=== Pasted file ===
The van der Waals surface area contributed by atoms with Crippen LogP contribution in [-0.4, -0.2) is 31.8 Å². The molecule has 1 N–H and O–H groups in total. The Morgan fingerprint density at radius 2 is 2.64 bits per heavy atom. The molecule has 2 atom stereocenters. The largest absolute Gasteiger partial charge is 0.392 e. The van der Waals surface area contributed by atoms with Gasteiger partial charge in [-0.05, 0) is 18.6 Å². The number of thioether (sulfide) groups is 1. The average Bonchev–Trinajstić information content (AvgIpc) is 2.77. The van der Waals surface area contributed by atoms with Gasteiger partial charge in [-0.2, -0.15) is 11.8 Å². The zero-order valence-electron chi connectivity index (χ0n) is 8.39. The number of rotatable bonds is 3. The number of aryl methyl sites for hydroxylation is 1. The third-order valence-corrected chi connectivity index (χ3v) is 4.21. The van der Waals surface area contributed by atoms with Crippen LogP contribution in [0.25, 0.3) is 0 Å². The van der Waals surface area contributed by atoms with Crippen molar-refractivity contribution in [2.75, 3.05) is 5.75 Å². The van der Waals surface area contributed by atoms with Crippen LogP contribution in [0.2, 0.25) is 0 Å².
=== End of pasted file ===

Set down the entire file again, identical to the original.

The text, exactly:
The van der Waals surface area contributed by atoms with Crippen LogP contribution in [-0.4, -0.2) is 31.8 Å². The molecule has 1 N–H and O–H groups in total. The Morgan fingerprint density at radius 2 is 2.64 bits per heavy atom. The molecule has 2 atom stereocenters. The largest absolute Gasteiger partial charge is 0.392 e. The van der Waals surface area contributed by atoms with Gasteiger partial charge in [-0.05, 0) is 18.6 Å². The number of thioether (sulfide) groups is 1. The average Bonchev–Trinajstić information content (AvgIpc) is 2.77. The van der Waals surface area contributed by atoms with Gasteiger partial charge in [-0.2, -0.15) is 11.8 Å². The zero-order valence-electron chi connectivity index (χ0n) is 8.39. The number of rotatable bonds is 3. The number of aryl methyl sites for hydroxylation is 1. The third-order valence-corrected chi connectivity index (χ3v) is 4.21. The van der Waals surface area contributed by atoms with Crippen LogP contribution in [0.25, 0.3) is 0 Å². The van der Waals surface area contributed by atoms with Crippen molar-refractivity contribution in [2.75, 3.05) is 5.75 Å². The van der Waals surface area contributed by atoms with Crippen LogP contribution in [0.2, 0.25) is 0 Å².